from The American Heritage® Dictionary of the English Language, 4th Edition
- adj. Withdrawn from one's occupation, business, or office; having finished one's active working life.
- adj. Received by a person in retirement: retired pay.
- adj. Withdrawn; secluded.
- n. Retired people considered as a group. Used with the.
from Wiktionary, Creative Commons Attribution/Share-Alike License
- v. Simple past tense and past participle of retire.
from the GNU version of the Collaborative International Dictionary of English
- adj. Private; secluded; quiet
- adj. Withdrawn from active duty or business
from The Century Dictionary and Cyclopedia
- Secluded from society or from public notice; apart from public view.
- Withdrawn from public comprehension or knowledge; private; secret.
- Withdrawn from business or active life; having given up business: as, a retired merchant.
- Given to seclusion; inclining to retirement; also, characteristic of a retired life.
from WordNet 3.0 Copyright 2006 by Princeton University. All rights reserved.
- adj. no longer active in your work or profession
Jefferson felt keenly the situation, and at the expiration of his term retired to Monticello, humiliated and overwhelmed by unjust criticism and undeserved censure.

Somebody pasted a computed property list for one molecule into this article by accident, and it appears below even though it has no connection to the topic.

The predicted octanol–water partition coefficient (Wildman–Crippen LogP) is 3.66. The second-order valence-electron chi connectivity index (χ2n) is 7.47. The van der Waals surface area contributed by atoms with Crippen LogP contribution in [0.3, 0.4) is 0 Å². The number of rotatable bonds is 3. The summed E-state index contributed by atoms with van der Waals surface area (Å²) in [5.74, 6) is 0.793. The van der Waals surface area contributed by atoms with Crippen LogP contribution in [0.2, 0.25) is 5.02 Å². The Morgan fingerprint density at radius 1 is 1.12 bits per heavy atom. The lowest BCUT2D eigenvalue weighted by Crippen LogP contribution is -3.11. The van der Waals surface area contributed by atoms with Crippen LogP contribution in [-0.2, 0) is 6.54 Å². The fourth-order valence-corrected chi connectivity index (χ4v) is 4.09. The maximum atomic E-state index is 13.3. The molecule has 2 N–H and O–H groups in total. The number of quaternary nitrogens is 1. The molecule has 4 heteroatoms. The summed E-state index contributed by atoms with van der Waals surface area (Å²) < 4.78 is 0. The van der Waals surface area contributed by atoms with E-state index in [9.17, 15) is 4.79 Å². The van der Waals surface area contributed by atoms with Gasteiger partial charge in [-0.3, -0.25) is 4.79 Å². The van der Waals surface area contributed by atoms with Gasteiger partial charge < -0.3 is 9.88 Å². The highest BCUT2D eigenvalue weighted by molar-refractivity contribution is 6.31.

There is a reserve corps consisting of 22,233 men who have served in the regular army and are now upon what we call the retired list.
George McSwain retired from the United States Navy as a Lt Commander.
Edward Martin retired from the United States Navy as a Vice Admiral in 1989.
Ronald Martin retired from the United States Air Force Reserve as a Lt. Colonel.
Donat Gouin retired from the Unites States Army as a Master Sergeant.
[word retired] is the only word that has been officially retired from the English language, barring its usage in all contexts.
According to his online autobiography, Mr. Unger recently retired from the practice of cosmetic dentistry and decided to devote his life to painting in oil, acrylic and watercolor, which he called his “passion and first love.”
Arnold Schwarzenegger, Donald Trump, Vice-President Dick Cheney, and dozens of others on the long-running sketch series, tells GossipCop. com that “retired from the show last year.”
Leno first got the gig, over rival David Letterman, when Johnny Carson retired from the show in 1992.